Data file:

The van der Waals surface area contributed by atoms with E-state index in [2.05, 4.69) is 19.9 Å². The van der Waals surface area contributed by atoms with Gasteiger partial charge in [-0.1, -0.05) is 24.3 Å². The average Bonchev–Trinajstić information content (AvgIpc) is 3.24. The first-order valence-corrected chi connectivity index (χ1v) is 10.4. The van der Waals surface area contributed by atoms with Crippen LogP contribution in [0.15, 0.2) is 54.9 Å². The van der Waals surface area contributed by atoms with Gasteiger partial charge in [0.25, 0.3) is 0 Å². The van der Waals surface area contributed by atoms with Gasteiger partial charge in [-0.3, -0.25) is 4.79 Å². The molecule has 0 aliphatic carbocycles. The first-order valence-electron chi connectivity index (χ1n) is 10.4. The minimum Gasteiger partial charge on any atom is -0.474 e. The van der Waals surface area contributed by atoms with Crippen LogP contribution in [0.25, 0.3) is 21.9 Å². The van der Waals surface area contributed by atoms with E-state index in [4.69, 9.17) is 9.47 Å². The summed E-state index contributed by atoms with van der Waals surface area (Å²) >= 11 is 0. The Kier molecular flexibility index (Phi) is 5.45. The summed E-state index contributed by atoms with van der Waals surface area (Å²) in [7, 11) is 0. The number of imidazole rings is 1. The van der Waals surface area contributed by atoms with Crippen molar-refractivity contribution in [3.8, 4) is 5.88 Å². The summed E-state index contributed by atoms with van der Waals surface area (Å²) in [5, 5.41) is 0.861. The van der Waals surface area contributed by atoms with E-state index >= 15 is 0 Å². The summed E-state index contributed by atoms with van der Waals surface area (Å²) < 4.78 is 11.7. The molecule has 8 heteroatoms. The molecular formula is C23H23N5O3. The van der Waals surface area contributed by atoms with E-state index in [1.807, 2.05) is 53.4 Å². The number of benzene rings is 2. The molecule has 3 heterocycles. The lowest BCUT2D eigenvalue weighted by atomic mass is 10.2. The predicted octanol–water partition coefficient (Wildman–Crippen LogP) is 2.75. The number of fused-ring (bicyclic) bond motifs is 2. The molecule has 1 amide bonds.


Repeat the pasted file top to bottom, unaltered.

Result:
The van der Waals surface area contributed by atoms with E-state index in [2.05, 4.69) is 19.9 Å². The van der Waals surface area contributed by atoms with Gasteiger partial charge in [-0.1, -0.05) is 24.3 Å². The average Bonchev–Trinajstić information content (AvgIpc) is 3.24. The first-order valence-corrected chi connectivity index (χ1v) is 10.4. The van der Waals surface area contributed by atoms with Crippen LogP contribution in [0.15, 0.2) is 54.9 Å². The van der Waals surface area contributed by atoms with Gasteiger partial charge in [0.25, 0.3) is 0 Å². The van der Waals surface area contributed by atoms with Gasteiger partial charge in [-0.3, -0.25) is 4.79 Å². The molecule has 0 aliphatic carbocycles. The first-order valence-electron chi connectivity index (χ1n) is 10.4. The minimum Gasteiger partial charge on any atom is -0.474 e. The van der Waals surface area contributed by atoms with Crippen LogP contribution in [0.25, 0.3) is 21.9 Å². The van der Waals surface area contributed by atoms with E-state index in [4.69, 9.17) is 9.47 Å². The summed E-state index contributed by atoms with van der Waals surface area (Å²) >= 11 is 0. The Kier molecular flexibility index (Phi) is 5.45. The summed E-state index contributed by atoms with van der Waals surface area (Å²) in [7, 11) is 0. The number of imidazole rings is 1. The van der Waals surface area contributed by atoms with Crippen molar-refractivity contribution in [3.8, 4) is 5.88 Å². The summed E-state index contributed by atoms with van der Waals surface area (Å²) in [5, 5.41) is 0.861. The van der Waals surface area contributed by atoms with E-state index >= 15 is 0 Å². The summed E-state index contributed by atoms with van der Waals surface area (Å²) < 4.78 is 11.7. The molecule has 8 heteroatoms. The molecular formula is C23H23N5O3. The van der Waals surface area contributed by atoms with E-state index in [1.807, 2.05) is 53.4 Å². The number of benzene rings is 2. The molecule has 3 heterocycles. The lowest BCUT2D eigenvalue weighted by atomic mass is 10.2. The predicted octanol–water partition coefficient (Wildman–Crippen LogP) is 2.75. The number of fused-ring (bicyclic) bond motifs is 2. The molecule has 1 amide bonds.